IP address 81.169.238.182 0,1,0,1,0,0,0,1,1,0,1,0,1,0,0,1, 1,1,1,0,1,1,1,0,1,0,1,1,0,1,1,0 (32) 0.3176, 0.6627, 0.9333, 0.7137 (4)
Port 80 0,0,0,0,0,0,0,0,0,1,0,1,0,0,0,0 (16) 0.0012 (1)
Protocol 6 0,0,0,0,0,1,1,0 (8) 0.0235 (1)
Table 1: Exemplary normalization of an IP address, a port and a protocol value using different data formats (bit pattern or float value). Each data type has a feature-dependent size specifying the number of individual float values that are used as input for the DNN. For example, next to its raw format, each octet of an IP address is represented in its original format as bit pattern or as float values.

The output of the normalization and thus of the data preparation process is the actual dataset (about ). Next to the bit rate, there are other flow features that can be used as class labels and hence for a prediction, e.g., the number of transferred bytes or the duration of a flow. A combination of selected labels is conceivable as well. The datasets structure is summarized in Tab. 2.

Feature Data format Src Feature Data format Src
Float Bit OH Float Bit OH
month 1 4 12 DC longitude 1 DE
day 1 5 31 latitude 1
hour 1 5 24 country code 1 8 240
minute 1 6 60 vlan 1 12
second 1 6 60 locality 1 2
protocol 1 8 flags 1 8
address 4 32
port 1 16 Label Data format Src
network 4 32 DE duration DA
prefix length 1 5 bytes
asn 1 16 bit rate
DC = Data Collection; DE = Data Enrichment; DA = Data Aggregation; OH = One-Hot
Table 2: Overview of the dataset features and labels. For each raw flow feature, the supported respectively used (gray highlighting) data formats are shown, and the number of values is given, as well as the point in the flow data pipeline in which the information is added (Src). Features for both source and destination are marked with .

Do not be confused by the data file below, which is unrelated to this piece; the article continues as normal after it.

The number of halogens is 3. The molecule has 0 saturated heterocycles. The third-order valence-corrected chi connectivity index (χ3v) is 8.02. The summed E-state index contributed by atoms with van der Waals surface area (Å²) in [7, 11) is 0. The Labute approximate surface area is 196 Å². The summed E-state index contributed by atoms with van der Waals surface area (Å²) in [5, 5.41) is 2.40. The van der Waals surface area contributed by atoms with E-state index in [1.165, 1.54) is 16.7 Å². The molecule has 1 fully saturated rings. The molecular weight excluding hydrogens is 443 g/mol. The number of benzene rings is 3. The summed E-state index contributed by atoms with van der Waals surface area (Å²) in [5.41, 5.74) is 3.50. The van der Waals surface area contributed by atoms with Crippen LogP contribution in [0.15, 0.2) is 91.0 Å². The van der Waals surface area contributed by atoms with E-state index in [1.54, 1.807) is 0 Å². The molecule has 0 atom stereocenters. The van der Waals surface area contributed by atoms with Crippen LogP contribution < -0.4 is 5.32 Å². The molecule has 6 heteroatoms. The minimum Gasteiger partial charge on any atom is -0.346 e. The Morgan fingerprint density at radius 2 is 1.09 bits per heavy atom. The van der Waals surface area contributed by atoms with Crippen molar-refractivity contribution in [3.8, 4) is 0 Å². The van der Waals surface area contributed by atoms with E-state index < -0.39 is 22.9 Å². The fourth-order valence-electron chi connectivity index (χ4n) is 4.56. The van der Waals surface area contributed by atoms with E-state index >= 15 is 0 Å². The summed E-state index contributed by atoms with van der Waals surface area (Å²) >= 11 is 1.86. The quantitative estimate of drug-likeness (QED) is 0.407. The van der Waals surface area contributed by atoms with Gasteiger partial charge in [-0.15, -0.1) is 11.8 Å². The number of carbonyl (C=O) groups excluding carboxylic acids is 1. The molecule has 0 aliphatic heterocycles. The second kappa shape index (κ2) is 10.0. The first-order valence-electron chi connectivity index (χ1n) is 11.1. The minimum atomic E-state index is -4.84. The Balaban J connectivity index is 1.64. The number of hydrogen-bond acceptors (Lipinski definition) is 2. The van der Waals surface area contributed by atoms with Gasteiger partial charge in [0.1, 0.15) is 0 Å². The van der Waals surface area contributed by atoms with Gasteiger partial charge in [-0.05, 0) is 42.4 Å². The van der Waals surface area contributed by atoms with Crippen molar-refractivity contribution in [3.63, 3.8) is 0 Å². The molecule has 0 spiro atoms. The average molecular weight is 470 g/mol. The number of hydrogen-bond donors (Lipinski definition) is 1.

2.3 Data Processing

In the data processing phase a fully-connected DNN is trained to predict the bit rate of a communication. During the processing of the created flow dataset, three steps are performed blockwise: At first, a sub-dataset can be extracted by feature selection. Afterwards, data samples are labeled based on predefined class boundaries, which are selected to fit an almost balanced data distribution (presented in Sec. 3.1). Finally, training and testing is done on each individual block sequentially. To evaluate different hyper-parameter setups, we do a parameter optimization. The detailed process and related results are presented in Sec. 4.

3 Exploratory Data Analysis and Visualization

To provide a better understanding of flow data, we explore the distribution of features used for labeling (see Sec. 3.1) and visualize the intrinsic structure of the data (see Sec. 3.2). The analysis is performed on the first flow entries (including all features) that are selected from the shuffled test data of the first block. Due to this, the same t-SNE output is used for all context-related taggings. No significant deviations were observed when performing this analysis on other blocks (every \nth50 block was compared). All comparisons of the tagged t-SNE outputs are done by visual inspection.

3.1 Label Distribution

We analyze the distribution of flow features that can be target values for traffic flow prediction, i.e., the transmitted bytes, the duration or the bit rate calculated from both. Results are shown in Fig. 6. As other authors noted previously [nguyen2008survey], these features deviate strongly from a uniform distribution, which makes the determination of suitable class boundaries challenging. The principal conclusion we draw from this is that we must use class balancing (see Sec. 4). Although the data distribution justifies our class boundaries, their practical applicability, e.g., for intelligent routing, is questionable and considered as future work.

(a)
(b)
(c)
Figure 6: Histograms for three possible flow labels of the selected elements in the first block. The majority of data samples have both a very small number of transferred bytes LABEL:sub@fig:hist_bytes and a short duration LABEL:sub@fig:hist_duration. Median values of bytes respectively seconds () substantiate this fact. Hence, the bit rate values LABEL:sub@fig:hist_bps are also very unevenly spread over the entire value range (median value is ).